zoster-, zoster +

(Greek: girdle; belt)

An old name for the twelfth vertebra of the spinal column because a belt girding the body is usually placed over it.
herpes zoster ophthalmicus
Herpes zoster involving the ophthalmic nerve, with a vesicular (small skin blister) erythematous (redness of the skin) rash along the nerve path (forehead, eyelid, and cornea) preceded by lancinating (sharply cutting) pain.
herpes zoster; shingles, zoster, zona, acute posterior ganglionitis
1. An acute infectious, usually self-limited, disease believed to represent activation of latent varicella-zoster virus in those who have been rendered partially immune after a previous attack of chickenpox.
2. A reactivation of the same Herpes virus that is responsible for chicken pox. This results in a painful blistery red rash that is confined to one side of the body.
3. Eruptions along a nerve path often accompanied by severe neuralgia or an acute viral disease caused by a herpesvirus (the same virus that causes chickenpox).

Characteristics include inflammation of spinal ganglia with pain and a vesicular eruption along the area of distribution of a sensory nerve.

It sometimes accompanies diseases such as pneumonia, tuberculosis, and lymphoma; and it may be triggered by trauma or injection of certain drugs.

In some cases, it appears without any apparent reason for activation.

It involves the sensory ganglia and their areas of innervation, characterized by severe neuralgic pain along the distribution of the affected nerve and crops of clustered vesicles over the area of the corresponding dermatome, and it is usually unilateral and confined to a single or adjacent dermatomes.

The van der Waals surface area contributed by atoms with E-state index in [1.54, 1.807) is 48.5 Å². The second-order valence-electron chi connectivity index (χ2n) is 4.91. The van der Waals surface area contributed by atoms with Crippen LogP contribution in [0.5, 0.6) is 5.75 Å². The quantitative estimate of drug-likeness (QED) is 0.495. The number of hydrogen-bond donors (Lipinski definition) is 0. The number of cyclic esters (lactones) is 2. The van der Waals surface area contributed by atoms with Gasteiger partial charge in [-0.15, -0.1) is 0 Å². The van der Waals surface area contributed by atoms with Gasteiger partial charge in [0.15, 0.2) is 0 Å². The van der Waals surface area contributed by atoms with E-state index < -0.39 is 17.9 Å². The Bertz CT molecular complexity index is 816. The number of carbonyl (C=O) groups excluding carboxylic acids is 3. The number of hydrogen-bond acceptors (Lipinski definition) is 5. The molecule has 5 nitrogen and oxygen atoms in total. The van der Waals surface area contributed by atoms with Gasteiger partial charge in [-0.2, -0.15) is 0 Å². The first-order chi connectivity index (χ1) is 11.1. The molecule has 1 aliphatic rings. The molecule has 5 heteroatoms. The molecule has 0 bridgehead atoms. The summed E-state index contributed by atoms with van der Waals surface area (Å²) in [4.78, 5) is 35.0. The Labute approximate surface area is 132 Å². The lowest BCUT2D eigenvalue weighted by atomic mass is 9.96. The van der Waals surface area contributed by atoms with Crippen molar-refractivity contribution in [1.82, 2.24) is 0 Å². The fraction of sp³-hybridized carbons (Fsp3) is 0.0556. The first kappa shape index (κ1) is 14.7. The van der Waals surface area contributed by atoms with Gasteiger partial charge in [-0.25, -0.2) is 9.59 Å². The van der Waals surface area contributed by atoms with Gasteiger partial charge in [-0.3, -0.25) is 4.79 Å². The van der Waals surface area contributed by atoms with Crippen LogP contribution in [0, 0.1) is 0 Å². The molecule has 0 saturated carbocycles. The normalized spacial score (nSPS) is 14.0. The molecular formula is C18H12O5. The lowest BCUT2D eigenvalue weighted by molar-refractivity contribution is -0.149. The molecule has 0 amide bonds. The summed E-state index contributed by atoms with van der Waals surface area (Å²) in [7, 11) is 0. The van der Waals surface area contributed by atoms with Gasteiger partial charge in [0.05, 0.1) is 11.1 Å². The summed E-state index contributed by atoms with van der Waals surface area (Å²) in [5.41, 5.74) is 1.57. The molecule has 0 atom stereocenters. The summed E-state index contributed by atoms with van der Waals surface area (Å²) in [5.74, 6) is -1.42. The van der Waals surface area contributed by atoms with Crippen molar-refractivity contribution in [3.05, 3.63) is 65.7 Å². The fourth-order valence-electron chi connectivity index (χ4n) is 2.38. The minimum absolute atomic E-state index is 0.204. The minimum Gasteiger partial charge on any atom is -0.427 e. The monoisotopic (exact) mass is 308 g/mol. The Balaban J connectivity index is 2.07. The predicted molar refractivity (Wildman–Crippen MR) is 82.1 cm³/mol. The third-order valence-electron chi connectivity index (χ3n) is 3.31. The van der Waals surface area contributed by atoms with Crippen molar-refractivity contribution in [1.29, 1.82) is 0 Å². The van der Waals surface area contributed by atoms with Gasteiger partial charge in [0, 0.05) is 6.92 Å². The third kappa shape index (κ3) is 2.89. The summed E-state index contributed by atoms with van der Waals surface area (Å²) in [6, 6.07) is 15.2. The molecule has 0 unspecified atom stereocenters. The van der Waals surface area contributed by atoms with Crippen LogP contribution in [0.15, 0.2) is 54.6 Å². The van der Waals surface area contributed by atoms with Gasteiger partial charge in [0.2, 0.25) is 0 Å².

1. A belt or girdle worn by men in ancient Greece.
2. Herpes zoster; pain typical of herpes zoster in an appropriate sensory area but not followed by the development of characteristic lesions.

Varicella zoster is the virus that causes chickenpox and it is a member of a big family of related viruses in the Herpes clan, so shingles is a relative of the common cold sore (Herpes labialis).

After a person has a natural case of chickenpox, the virus lives on in the body in the nervous system; specifically, in the nerve roots branching off the spinal cord and coursing out between the spinal discs to the body.

Certain stimuli (stress, fever, tension, etc.) in certain unfortunate individuals can trigger the virus to multiply and flow down the nerve fibers to the skin. There, itchy, sometimes painful lesions, quite reminiscent of chickenpox sores will develop.

If these are tested, they are full of chickenpox virus (varicella zoster). The resultant painful disease is sometimes called shingles. If shingles re-occurs (and sometimes it does; especially, in older people) it apparently always affects exactly the same area of the body.

zoster auricularis
Herpes zoster of the ear.
zoster brachilis
Herpes zoster affecting the arm or forearm.
zoster facialis (s) (noun) (no plural found)
A viral disease characterized by a painful skin rash with blisters involving the sensory fibers of the trigeminal nerve distributed over the face: The zoster facialis involves any of the cranial nerves, that have sensory and motor functions in the face, teeth, mouth, and nasal cavity.
zoster femaralis
Herpes zoster occurring over the sacrum (curved triangular bone at the back of the pelvis with the hipbones on each side) and extending down the thighs. The perineal region (between the anus and the sex organs) may be involved.
zoster ophthalmicus
Herpes zoster affecting the first division of the fifth cranial nerve or the ophthalmic (eye) nerve which can seriously affect one's sight.
1. Shaped like a girdle or belt.
2. Resembling herpes zoster.
1. Similar to or like a belt.
2. Resembling herpes zoster.
Any of the small birds of the genus so named, widely distributed chiefly in tropical and subtropical regions, and charaterized by a ring of white feathers around the eyes; also known as, "silver-eye" or "white-eye".